Can you straighten a frame?

Discussion in 'BIKE TALK' started by truckerjosh, Dec 22, 2019.

  1. truckerjosh


    Jun 9, 2018
    North Las Vegas
    I got hit on my Typhoon over a month ago and it now has a slow curve on it. Not sure if it'll be worth it but have you guys fixed anything like this? My sprocket is jacked though, it bends over the frame so that's toast. Rear wheel is bent too. I'd like to straighten that up to keep it because she's a 2 speed kickback and worked great.
    I'm healing slowly, got a lawyer and haven't ridden since Nov 7th.
  2. Wildcat


    Jan 21, 2009
    Mililani, Hawaii
    Hope you do well in healing and in court. Your classic American made bicycle may need to be replaced. $$

    From my experience, the frame will never ride right again after it gets bent and then straightened. If it's a minor bend, maybe it can be put back, but there are enough frames just like yours that are out there for a decent price. That frame is the same on many of the Schwinns, not just Typhoon. The middleweights are all cantilever frames, 18" in size, except for a few king size frames made back in the 60's. So you can keep all your good parts and transfer them right to a good frame.
    Since your wheels are probably S7, then you can get your 2 speed hub laced up to a standard 26" wheel rim and have a much bigger selection of tires. Getting a new 26" front rim will be cheaper unless you want to keep the S7 on the front. Schwinn made their rims slightly larger in diameter than a normal 26" rim so you had to use their tires only.
    Your chainwheel or sprocket may be useable, but the cranks may be bent also. I've straightened out bent sprockets using a vice and a mallet.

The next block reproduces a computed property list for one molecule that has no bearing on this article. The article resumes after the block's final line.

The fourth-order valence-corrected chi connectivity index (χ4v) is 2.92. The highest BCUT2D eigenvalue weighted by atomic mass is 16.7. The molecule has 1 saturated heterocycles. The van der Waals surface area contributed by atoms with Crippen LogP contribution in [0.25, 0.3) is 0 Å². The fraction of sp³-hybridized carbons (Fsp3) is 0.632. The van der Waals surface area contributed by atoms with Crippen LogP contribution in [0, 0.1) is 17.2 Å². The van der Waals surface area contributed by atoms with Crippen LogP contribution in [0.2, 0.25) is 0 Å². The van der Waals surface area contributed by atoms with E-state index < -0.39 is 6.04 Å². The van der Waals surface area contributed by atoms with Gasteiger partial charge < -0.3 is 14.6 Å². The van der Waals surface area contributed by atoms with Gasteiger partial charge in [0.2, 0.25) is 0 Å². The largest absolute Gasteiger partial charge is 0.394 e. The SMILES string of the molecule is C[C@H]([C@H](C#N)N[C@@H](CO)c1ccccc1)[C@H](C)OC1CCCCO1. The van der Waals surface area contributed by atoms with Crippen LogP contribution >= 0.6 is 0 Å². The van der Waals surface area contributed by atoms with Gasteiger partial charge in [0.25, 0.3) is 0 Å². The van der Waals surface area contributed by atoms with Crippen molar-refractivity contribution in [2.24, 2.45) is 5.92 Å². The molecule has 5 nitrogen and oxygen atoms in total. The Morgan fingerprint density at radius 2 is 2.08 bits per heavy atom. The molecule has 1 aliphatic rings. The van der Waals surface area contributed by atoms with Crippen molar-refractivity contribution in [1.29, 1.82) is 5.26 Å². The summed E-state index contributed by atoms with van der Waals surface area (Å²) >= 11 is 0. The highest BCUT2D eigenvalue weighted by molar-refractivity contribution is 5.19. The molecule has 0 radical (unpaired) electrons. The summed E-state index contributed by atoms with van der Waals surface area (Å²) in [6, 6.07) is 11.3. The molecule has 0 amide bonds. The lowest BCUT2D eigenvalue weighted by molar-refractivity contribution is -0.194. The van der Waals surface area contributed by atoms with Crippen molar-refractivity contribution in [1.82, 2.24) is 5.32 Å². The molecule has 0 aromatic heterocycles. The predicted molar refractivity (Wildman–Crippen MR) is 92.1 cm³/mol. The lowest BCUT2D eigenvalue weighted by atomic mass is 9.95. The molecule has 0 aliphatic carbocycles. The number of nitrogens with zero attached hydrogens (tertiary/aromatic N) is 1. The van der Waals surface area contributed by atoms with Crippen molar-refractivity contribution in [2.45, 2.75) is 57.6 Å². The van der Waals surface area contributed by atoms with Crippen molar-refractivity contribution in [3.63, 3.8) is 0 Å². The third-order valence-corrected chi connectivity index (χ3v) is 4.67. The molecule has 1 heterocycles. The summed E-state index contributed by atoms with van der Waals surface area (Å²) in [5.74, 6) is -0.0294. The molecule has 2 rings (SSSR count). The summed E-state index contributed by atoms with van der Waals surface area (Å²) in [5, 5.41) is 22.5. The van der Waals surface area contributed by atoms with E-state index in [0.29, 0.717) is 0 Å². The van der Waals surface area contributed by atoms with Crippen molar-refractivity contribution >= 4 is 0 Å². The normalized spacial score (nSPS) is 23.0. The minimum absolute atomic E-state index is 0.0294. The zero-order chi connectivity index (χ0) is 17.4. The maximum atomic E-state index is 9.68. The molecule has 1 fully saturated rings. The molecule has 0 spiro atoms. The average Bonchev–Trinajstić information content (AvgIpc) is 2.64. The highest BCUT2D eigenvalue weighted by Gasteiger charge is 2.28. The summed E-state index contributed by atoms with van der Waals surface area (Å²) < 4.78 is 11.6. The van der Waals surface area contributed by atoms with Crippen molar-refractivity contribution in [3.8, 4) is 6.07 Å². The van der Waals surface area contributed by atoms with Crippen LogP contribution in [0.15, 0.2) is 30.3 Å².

Your best bet would be to check CL for another Chicago Schwinn bike or frame to show up.
    I looked at the Vegas CL, Most want too much for them, but good deals do crop up from time to time.
    RustyGold likes this.
  3. us56456712


    Sep 17, 2013
    The middle of the Upper Peninsula of Michigan
    I have successfully straightened at least 4 bent steel bicycle frames. Sometime just clamping a heavy straight steel bar along the bent part and leaving it works. What I do is to make a simple jig out of hardwood blocks to hold the part of the frame you don't want to bend off the floor and then use a bottle jack and another piece of hardwood pressing with the jack on the bent tube. For the dead man I use a basement beam or the bottom of a work bench to press the tubing into the floor. You usually have to slightly over straighten the tube to get it to spring back. You often need to make a U cut in a hardwood block to clear tubes that don't need pressing on, like for a bent rear triangle. Years ago I posted pictures here of my jig and press but it was on Photobucket and the pictures are now gone. If it's really twisted I wouldn't bother, make a wall hanger out of the frame. I first did this in the 1970 to a 1960s French road bike. I rode it daily into the 1980s and rode it as far as 50 miles and I could never tell that it had been bent (except for a dent). I tried it unsuccessfully of a badly bent frame and could not get it back.
    Last edited: Dec 27, 2019
    The Renaissance Man and deorman like this.
  4. The Renaissance Man

    The Renaissance Man __CERTIFIED DIVER__ (Open Water & Open Dumpster)

    Nov 24, 2012
    The Tropics of Alabama
    Unless you are just wanting to save the frame for personal reasons, a Typhoon frame shouldn't be very hard or expensive to replace.
    However if you're up for the challenge, go for it. What do you have to loose?!

    Similar to what @us56456712 described, here's some pics of the Skylark that I did last summer.
    jig.jpg Jig Pry 1.jpg Jig Pry 2.jpg
    RustyGold, sprocket, Wildcat and 4 others like this.

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